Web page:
I also recommend, "In Harm's Way", by Doug Stanton, about the sinking of the Indianapolis.

Reading the Lundstrom books, especially, filled in gaps in what I knew previously about the Pacific War.  It's almost as if the focus in so much of what we read as kids lead one to think that we go from Pearl Harbor, to the Coral Sea and Midway, and Guadalcanal, and then all of a sudden, the Mariannas Turkey Shoot happens, then Leyte Gulf, and then Hiroshima and the deck of the Missouri.  There's a lot in between that didn't get as much coverage, generally speaking.

The bigger the government, the smaller the citizen.

 

 

  • Member since
    September, 2006
  • From: Bethlehem PA
Posted by the Baron on Wednesday, July 03, 2019 1:39 PM

stikpusher

...Thirty Seconds Over Tokyo by Ted Lawson, and Guadalcanal Diary by Richard Tregaskis.

 
Yes, those were favorites of mine, when I was a kid!  I took them out of the school library so often the librarian almost told me to keep 'em.

The bigger the government, the smaller the citizen.

 

 

  • Member since
    January, 2019
  • From: Southeast Kentucky
Posted by The Drifter on Wednesday, July 03, 2019 3:58 PM

stikpusher
Thirty Seconds Over Tokyo by Ted Lawson

I loved that book Stik. Great selection to read!

Jeff

  • Member since
    January, 2019
  • From: Southeast Kentucky
Posted by The Drifter on Wednesday, July 03, 2019 4:03 PM

the Baron
John Lundstrom's "First Team" books, about US naval aviation in the first six months of 1942, are excellent books to read.   They are, "The First Team", "The First Team:  The Guadalcanal Campaign", and "The First South Pacific Campaign:  Pacific Fleet Strategy, December 1941-June 1942".  I learned about Lundstrom from reading "Shattered Sword".  Parshall and Tully credit Lundstrom with inspiring the line of questioning and research that led them to publish their book.

Brad,

Thank you for posting this. I was told about this series of books and forgot about it until I saw your post. I'm going to hunt these down. Are they in paperback?

Jeff

  • Member since
    June, 2008
Posted by lewbud on Wednesday, July 03, 2019 4:48 PM

Here is a few from my stacks.

The Fleet the Gods Forgot: The U.S. Asiatic Fleet in World War II by. W.G. Winslow. Covers the early months of the war.

Ship of Ghosts: The Story of the USS Houston, FDR's Legendary Lost Cruiser and the Epic Saga of Her Survivors by James D. Hornfischer. The Houston was sunk at the Battle of the Sunda Srait, her survivors would then be sent to work on Burma-Thailand Railway, made famous in Bridge Over the River Kwai.  The author of The Fleet the Gods Forgot was an officer on USS Houston.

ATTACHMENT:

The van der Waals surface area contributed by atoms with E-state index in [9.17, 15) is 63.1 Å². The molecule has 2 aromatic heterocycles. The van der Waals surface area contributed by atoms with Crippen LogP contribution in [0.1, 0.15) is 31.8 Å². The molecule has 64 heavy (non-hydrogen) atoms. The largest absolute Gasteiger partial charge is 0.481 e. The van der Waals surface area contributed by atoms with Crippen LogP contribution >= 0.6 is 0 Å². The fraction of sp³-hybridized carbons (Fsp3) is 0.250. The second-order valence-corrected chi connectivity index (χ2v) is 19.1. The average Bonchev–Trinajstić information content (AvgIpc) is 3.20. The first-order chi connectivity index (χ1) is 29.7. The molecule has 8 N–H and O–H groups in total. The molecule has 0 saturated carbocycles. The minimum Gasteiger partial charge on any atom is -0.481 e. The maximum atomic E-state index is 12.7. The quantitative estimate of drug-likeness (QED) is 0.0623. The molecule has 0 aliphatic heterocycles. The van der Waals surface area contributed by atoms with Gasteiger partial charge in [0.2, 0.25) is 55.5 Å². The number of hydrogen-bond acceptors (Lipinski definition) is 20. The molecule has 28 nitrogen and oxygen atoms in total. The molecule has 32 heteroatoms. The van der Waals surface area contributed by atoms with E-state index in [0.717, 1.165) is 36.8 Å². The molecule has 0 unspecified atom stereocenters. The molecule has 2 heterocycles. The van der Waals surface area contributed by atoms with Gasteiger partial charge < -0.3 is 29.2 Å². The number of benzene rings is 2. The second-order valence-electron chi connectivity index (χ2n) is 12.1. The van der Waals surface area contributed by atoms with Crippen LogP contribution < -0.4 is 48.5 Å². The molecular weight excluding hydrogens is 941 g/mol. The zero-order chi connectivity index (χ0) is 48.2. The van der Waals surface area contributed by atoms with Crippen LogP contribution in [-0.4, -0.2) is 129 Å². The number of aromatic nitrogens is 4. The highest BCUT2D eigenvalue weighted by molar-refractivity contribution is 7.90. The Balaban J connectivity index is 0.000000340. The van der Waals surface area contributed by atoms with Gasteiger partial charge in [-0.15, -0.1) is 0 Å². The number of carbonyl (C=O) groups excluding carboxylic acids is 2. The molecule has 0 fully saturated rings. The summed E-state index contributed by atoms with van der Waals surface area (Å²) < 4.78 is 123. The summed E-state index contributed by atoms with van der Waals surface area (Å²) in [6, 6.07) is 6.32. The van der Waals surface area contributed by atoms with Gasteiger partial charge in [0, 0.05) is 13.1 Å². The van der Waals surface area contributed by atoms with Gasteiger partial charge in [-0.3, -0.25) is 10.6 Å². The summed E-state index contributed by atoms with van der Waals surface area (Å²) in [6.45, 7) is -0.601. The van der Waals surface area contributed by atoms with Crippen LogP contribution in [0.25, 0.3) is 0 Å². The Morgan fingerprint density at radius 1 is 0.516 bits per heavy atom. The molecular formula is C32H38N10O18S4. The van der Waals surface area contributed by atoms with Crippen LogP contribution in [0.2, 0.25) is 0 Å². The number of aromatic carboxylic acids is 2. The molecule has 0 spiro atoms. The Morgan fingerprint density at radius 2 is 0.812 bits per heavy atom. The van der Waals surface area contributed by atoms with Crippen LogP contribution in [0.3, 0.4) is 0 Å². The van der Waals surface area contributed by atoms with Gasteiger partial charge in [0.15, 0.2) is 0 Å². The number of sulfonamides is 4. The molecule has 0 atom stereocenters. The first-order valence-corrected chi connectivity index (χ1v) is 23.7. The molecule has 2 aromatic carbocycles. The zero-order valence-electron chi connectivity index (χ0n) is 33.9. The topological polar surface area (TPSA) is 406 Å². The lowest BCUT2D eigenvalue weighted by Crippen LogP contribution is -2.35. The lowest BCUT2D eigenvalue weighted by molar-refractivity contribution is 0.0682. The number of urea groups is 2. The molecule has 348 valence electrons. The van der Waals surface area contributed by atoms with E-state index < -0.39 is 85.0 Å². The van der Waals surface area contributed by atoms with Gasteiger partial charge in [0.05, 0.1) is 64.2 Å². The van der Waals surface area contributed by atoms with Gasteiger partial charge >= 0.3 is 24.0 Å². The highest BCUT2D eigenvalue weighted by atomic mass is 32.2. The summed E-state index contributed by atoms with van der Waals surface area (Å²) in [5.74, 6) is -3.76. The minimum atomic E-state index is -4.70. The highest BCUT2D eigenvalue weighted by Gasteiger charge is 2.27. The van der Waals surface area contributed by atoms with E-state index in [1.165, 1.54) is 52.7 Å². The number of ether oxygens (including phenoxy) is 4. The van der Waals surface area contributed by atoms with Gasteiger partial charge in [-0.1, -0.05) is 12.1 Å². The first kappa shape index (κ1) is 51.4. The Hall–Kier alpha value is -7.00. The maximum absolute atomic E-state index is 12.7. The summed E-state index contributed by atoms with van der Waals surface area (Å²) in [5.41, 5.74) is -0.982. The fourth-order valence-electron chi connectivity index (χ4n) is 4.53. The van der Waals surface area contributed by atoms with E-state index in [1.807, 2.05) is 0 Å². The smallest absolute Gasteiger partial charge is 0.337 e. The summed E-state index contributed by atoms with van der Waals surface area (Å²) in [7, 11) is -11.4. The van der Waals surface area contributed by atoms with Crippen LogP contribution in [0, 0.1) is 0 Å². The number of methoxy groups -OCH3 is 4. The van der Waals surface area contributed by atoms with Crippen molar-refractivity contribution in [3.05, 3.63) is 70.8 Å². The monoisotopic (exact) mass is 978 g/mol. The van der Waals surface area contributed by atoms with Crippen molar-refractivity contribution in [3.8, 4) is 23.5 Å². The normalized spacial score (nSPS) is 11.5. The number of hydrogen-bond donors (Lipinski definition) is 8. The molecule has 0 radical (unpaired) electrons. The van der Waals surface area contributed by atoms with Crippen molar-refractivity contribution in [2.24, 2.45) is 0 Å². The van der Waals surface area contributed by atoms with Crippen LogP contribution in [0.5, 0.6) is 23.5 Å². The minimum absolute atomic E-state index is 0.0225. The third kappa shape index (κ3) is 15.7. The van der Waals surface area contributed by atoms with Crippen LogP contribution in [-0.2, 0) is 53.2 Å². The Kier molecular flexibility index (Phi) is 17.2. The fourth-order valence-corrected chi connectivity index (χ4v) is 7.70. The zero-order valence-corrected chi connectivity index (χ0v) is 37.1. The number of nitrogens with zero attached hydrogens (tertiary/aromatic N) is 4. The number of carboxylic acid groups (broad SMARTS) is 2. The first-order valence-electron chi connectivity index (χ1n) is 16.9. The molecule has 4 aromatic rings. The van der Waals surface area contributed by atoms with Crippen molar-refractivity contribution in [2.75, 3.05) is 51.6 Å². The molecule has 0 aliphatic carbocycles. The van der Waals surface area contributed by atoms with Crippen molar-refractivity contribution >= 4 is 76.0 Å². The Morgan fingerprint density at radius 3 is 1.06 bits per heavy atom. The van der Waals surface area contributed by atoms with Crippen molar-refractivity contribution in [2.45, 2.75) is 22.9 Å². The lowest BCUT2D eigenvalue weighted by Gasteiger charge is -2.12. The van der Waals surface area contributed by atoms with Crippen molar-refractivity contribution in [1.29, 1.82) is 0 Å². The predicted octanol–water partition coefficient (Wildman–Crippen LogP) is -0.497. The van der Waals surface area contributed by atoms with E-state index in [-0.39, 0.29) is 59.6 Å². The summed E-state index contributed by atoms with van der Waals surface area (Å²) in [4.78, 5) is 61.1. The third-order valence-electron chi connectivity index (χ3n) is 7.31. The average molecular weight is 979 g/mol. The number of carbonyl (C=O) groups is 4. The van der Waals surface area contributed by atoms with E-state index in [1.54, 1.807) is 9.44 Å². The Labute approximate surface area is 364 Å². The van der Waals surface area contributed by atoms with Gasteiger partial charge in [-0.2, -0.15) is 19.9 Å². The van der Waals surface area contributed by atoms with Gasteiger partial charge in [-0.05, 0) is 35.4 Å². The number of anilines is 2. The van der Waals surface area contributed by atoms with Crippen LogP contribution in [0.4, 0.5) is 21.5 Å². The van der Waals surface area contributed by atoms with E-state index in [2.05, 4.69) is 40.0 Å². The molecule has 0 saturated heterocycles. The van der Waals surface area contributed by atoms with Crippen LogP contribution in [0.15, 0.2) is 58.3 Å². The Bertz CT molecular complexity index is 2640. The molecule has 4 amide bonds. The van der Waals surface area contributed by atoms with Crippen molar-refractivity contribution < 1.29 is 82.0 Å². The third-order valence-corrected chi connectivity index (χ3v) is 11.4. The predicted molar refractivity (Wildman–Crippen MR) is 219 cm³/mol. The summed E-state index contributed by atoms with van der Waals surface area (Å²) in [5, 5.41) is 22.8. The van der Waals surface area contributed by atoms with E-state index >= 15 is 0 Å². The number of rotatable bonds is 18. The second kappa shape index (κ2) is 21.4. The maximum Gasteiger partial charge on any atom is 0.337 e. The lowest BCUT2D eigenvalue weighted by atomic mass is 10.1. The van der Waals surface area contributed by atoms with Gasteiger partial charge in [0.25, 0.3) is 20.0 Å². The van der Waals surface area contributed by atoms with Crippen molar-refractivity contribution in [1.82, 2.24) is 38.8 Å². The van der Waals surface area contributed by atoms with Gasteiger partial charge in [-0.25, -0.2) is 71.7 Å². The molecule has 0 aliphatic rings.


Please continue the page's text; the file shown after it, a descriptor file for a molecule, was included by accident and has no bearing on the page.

The books that started it off for me were Midway by A.J. Barker and Baa Baa Black Sheep by Greg "Pappy" Boyington. I still have them but haven't read them since I was a kid.

Hope this helps and enjoy.

Buddy- Those who say there are no stupid questions have never worked in customer service.

  • Member since
    September, 2005
  • From: North Pole, Alaska
Posted by richs26 on Thursday, July 04, 2019 1:04 AM

For the Aleutian Campaign, you want Brian Garfield's Thousand Mile War; and John Haile Cloe's The Aleutian Warriors and Top Cover For America.

WIP:  Monogram 1/72 B-26 (Snaptite) as 73rd BS B-26, 40-1408, torpedo bomber attempt on Ryujo

Monogram 1/72 B-26 (Snaptite) as 22nd BG B-26, 7-Mile Drome, New Guinea

Minicraft 1/72 B-24D as LB-30, AL-613, "Tough Boy", 28th Composite Group

  • Member since
    May, 2009
  • From: Poland
Posted by Pawel on Thursday, July 04, 2019 1:33 AM

Hello!

I'm a bit surprised that nobody mentioned it earlier, but I would like to recomment the book "With the old breed" by E.B. Sledge - a very good account of an infantryman's struggle in very hard fights on Peleliu and Okinawa.

Have a good read!

PaweĊ‚

All comments and critique welcomed. Thanks for your honest opinions!

www.vietnam.net.pl

  • Member since
    September, 2005
  • From: North Pole, Alaska
Posted by richs26 on Thursday, July 04, 2019 6:37 PM

E.B. Sledge's book was a reference used in Ken Burns' The War and the mini-series The Pacific. 

WIP:  Monogram 1/72 B-26 (Snaptite) as 73rd BS B-26, 40-1408, torpedo bomber attempt on Ryujo

Monogram 1/72 B-26 (Snaptite) as 22nd BG B-26, 7-Mile Drome, New Guinea

Minicraft 1/72 B-24D as LB-30, AL-613, "Tough Boy", 28th Composite Group

JOIN OUR COMMUNITY!

Our community is FREE to join. To participate you must either login or register for an account.

SEARCH FORUMS

FREE NEWSLETTER
By signing up you may also receive reader surveys and occasional special offers. We do not sell, rent or trade our email lists. View our Privacy Policy.